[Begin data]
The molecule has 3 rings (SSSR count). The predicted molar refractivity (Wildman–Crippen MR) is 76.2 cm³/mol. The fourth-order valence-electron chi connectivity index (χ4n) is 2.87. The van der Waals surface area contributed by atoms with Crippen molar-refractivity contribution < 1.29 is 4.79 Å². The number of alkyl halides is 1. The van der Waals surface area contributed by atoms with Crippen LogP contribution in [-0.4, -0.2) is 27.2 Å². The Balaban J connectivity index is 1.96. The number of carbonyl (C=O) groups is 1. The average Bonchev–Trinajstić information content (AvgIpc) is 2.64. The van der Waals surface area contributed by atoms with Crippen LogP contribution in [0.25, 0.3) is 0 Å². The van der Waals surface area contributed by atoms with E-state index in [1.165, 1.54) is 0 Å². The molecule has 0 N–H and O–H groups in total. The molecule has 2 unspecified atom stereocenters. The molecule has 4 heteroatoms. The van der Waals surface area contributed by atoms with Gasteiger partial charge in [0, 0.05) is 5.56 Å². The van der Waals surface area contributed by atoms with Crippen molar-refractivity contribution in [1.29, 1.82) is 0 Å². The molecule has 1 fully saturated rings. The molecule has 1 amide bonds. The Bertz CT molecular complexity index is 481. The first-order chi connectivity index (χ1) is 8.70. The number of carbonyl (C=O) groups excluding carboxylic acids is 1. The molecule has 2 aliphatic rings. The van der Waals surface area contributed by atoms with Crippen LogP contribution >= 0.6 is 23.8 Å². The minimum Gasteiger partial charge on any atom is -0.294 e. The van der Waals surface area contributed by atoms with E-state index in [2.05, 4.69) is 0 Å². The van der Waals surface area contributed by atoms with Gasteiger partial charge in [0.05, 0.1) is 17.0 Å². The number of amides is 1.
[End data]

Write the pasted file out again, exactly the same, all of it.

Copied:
The molecule has 3 rings (SSSR count). The predicted molar refractivity (Wildman–Crippen MR) is 76.2 cm³/mol. The fourth-order valence-electron chi connectivity index (χ4n) is 2.87. The van der Waals surface area contributed by atoms with Crippen molar-refractivity contribution < 1.29 is 4.79 Å². The number of alkyl halides is 1. The van der Waals surface area contributed by atoms with Crippen LogP contribution in [-0.4, -0.2) is 27.2 Å². The Balaban J connectivity index is 1.96. The number of carbonyl (C=O) groups is 1. The average Bonchev–Trinajstić information content (AvgIpc) is 2.64. The van der Waals surface area contributed by atoms with Crippen LogP contribution in [0.25, 0.3) is 0 Å². The van der Waals surface area contributed by atoms with E-state index in [1.165, 1.54) is 0 Å². The molecule has 0 N–H and O–H groups in total. The molecule has 2 unspecified atom stereocenters. The molecule has 4 heteroatoms. The van der Waals surface area contributed by atoms with Gasteiger partial charge in [0, 0.05) is 5.56 Å². The van der Waals surface area contributed by atoms with Crippen molar-refractivity contribution in [1.29, 1.82) is 0 Å². The molecule has 1 fully saturated rings. The molecule has 1 amide bonds. The Bertz CT molecular complexity index is 481. The first-order chi connectivity index (χ1) is 8.70. The number of carbonyl (C=O) groups excluding carboxylic acids is 1. The molecule has 2 aliphatic rings. The van der Waals surface area contributed by atoms with Crippen LogP contribution >= 0.6 is 23.8 Å². The minimum Gasteiger partial charge on any atom is -0.294 e. The van der Waals surface area contributed by atoms with E-state index in [2.05, 4.69) is 0 Å². The van der Waals surface area contributed by atoms with Gasteiger partial charge in [0.05, 0.1) is 17.0 Å². The number of amides is 1.